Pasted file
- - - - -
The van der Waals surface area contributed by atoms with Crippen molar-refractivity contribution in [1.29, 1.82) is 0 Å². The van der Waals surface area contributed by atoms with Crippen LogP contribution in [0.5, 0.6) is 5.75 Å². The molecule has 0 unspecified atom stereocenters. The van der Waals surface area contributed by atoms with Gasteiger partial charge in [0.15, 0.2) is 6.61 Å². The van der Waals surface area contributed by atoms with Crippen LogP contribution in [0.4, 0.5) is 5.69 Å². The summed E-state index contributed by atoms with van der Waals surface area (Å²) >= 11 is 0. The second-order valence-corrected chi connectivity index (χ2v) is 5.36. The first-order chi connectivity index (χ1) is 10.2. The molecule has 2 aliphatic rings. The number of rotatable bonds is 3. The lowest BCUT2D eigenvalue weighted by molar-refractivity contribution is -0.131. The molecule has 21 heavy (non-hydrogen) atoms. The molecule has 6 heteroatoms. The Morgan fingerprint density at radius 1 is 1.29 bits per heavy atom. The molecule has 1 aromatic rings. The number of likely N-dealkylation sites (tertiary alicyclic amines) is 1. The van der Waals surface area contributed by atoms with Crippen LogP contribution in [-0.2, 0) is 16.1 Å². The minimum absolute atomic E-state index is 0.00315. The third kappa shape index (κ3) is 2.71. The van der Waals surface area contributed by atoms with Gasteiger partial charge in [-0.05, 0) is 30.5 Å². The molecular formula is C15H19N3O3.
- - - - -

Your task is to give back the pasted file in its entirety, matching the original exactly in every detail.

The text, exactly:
The van der Waals surface area contributed by atoms with Crippen molar-refractivity contribution in [1.29, 1.82) is 0 Å². The van der Waals surface area contributed by atoms with Crippen LogP contribution in [0.5, 0.6) is 5.75 Å². The molecule has 0 unspecified atom stereocenters. The van der Waals surface area contributed by atoms with Gasteiger partial charge in [0.15, 0.2) is 6.61 Å². The van der Waals surface area contributed by atoms with Crippen LogP contribution in [0.4, 0.5) is 5.69 Å². The summed E-state index contributed by atoms with van der Waals surface area (Å²) >= 11 is 0. The second-order valence-corrected chi connectivity index (χ2v) is 5.36. The first-order chi connectivity index (χ1) is 10.2. The molecule has 2 aliphatic rings. The number of rotatable bonds is 3. The lowest BCUT2D eigenvalue weighted by molar-refractivity contribution is -0.131. The molecule has 21 heavy (non-hydrogen) atoms. The molecule has 6 heteroatoms. The Morgan fingerprint density at radius 1 is 1.29 bits per heavy atom. The molecule has 1 aromatic rings. The number of likely N-dealkylation sites (tertiary alicyclic amines) is 1. The van der Waals surface area contributed by atoms with Crippen LogP contribution in [-0.2, 0) is 16.1 Å². The minimum absolute atomic E-state index is 0.00315. The third kappa shape index (κ3) is 2.71. The van der Waals surface area contributed by atoms with Gasteiger partial charge in [-0.05, 0) is 30.5 Å². The molecular formula is C15H19N3O3.